COLORADO SPRINGS — COVID-19 vaccination totals in Colorado show a large number of people who either do not see the value or are choosing not to get vaccinated. With some questioning safety, a Colorado Springs woman agreed to talk about here experience as one of the volunteers in a COVID-19 vaccine trial.
"In September I felt like I'd been sitting on my couch watching movies long enough,” said trial volunteer, Elizabeth Poje, “I kept sensing there's more that I can do to help." When she saw a call for volunteers on her UCHealth portal she asked herself, “Why not me?” She signed up for the trial UCHealth was leading for AstraZeneca.
Turns out the trial was based in Loveland, which is a long drive from Colorado Springs. "My worst reaction was to the drive up through The Gap." She’s been driving to Loveland once a month and keeping a weekly on-line diary.
The desire to do more than wear a mask and follow the COVID-19 prevention recommendations was the motivation. Only, Poje did not enter the trial without considering the risk and rewards. She is retired from a successful career and no one in her family depends on her for assistance. She recognized the need to protect vulnerable populations because her husband is a cancer survivor. She was once hospitalized and deathly ill with swine flu. “There was one day it was so hard to breath, I thought I was going to die.” She wishes there had been a vaccine.
There is also science included in her process. Her education background is math and biology. Her career, that included time at NASA, required scientific thinking. While being screened on the first day of the trial, she was in turn assessing the UCHealth plan and set-up. “I just watched how the whole thing was being run and it was excellent, just absolutely excellent, “ said Poje, “And I’m a science kind of person, a science kind of geek.”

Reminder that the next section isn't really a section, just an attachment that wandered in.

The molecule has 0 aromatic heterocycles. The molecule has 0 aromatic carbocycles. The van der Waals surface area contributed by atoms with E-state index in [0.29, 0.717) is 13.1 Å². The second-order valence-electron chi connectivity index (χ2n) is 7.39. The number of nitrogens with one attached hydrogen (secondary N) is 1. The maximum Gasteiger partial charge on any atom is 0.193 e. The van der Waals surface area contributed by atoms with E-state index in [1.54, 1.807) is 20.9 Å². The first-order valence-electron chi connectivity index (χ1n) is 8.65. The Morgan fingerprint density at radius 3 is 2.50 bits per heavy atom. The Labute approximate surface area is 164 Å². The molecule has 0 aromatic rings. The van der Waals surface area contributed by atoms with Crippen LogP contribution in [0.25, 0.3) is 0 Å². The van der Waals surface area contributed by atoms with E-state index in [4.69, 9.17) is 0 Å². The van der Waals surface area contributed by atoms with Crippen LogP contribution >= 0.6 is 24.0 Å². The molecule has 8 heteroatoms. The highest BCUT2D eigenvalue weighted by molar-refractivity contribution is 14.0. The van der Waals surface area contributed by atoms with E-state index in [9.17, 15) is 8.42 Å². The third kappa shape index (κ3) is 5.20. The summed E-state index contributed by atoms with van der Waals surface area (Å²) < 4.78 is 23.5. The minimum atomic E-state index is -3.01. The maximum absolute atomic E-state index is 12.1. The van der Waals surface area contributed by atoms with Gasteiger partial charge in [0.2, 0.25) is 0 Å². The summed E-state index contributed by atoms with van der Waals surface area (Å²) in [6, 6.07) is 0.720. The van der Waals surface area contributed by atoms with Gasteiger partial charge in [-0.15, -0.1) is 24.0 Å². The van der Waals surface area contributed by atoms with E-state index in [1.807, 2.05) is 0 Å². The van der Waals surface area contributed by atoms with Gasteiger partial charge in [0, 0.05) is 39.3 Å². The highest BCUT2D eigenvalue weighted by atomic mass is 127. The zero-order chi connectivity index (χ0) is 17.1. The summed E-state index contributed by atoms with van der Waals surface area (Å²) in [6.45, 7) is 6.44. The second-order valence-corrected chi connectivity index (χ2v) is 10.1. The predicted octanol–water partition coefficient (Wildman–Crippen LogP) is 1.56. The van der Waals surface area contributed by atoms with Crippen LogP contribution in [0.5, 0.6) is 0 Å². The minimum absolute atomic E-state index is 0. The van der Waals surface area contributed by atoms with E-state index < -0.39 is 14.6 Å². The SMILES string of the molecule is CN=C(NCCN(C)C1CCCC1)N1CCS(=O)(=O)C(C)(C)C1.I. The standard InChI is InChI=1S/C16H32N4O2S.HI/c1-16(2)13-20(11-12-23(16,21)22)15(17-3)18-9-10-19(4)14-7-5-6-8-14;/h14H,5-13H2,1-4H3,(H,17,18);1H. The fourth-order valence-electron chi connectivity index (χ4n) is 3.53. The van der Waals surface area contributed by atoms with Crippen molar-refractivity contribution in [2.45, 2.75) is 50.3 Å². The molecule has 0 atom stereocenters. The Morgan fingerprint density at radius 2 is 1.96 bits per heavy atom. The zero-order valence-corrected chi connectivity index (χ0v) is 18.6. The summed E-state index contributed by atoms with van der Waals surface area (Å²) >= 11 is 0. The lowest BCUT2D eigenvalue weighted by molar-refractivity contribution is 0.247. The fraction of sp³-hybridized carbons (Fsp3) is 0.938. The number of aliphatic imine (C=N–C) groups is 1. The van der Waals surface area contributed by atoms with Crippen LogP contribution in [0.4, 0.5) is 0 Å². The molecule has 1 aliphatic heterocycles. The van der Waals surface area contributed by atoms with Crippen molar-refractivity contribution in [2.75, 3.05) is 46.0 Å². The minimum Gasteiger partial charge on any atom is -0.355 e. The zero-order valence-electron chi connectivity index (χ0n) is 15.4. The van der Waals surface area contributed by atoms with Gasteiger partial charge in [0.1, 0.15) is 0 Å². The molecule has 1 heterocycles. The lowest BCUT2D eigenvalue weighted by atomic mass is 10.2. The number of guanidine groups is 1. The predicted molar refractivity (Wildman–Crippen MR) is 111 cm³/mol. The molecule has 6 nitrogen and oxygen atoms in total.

“Safety is paramount,” said Dr. Greg Luckasen who is leading the AstraZeneka study for UCHealth. The formula for the vaccine includes a large portion of what is used in other long time trusted vaccines. That part is the vehicle for injection into the body. The update is a benign protein similar to the live COVID-19 contagion. “The body will say this is not our protein, we’ll form antibodies to it, we’ll form white cells to it, that will react to it.”
Among all the vaccine options Dr. Luckason sees the growing evidence showing they are effective with very minimal risks of side effects. He referred to some 4.2 billion doses given worldwide. “We don’t suddenly see a huge volume of those people suddenly going to the hospital.”
Conversely, he said there are people going to the hospital with the latest mutation of the virus. "Now we know that the people that don't get vaccinated get the disease. That's a choice, but it's not to me, a good choice." He said “95% or more” of current COVID-19 hospitalizations are people who are not vaccinated.
For the first months of the trial Poje did not know if she got the vaccine or a placebo. When she became eligible for vaccination under the regular public option, she was told she was given the vaccine. Other than a sore arm from the shot she has had no issues.
There is reaction from others who figure out she took part in the trial. "When they found out I was in a trial, would thank me for being in the trial, some people thought I was absolutely crazy." For those questioning, she explains that someone has to be a pioneer to discover and move forward.
There is no compensation and Poje is not looking for credit. She shares her experience to let others know, she took part in the trial to help others with questions and concerns. "I thought the risk of doing this for me, at this age particularly, is really pretty small compared to the reward if we can get this vaccine out." She thinks it is especially important for adults to get vaccinated to protect kids. They currently are not cleared to get COVID vaccines.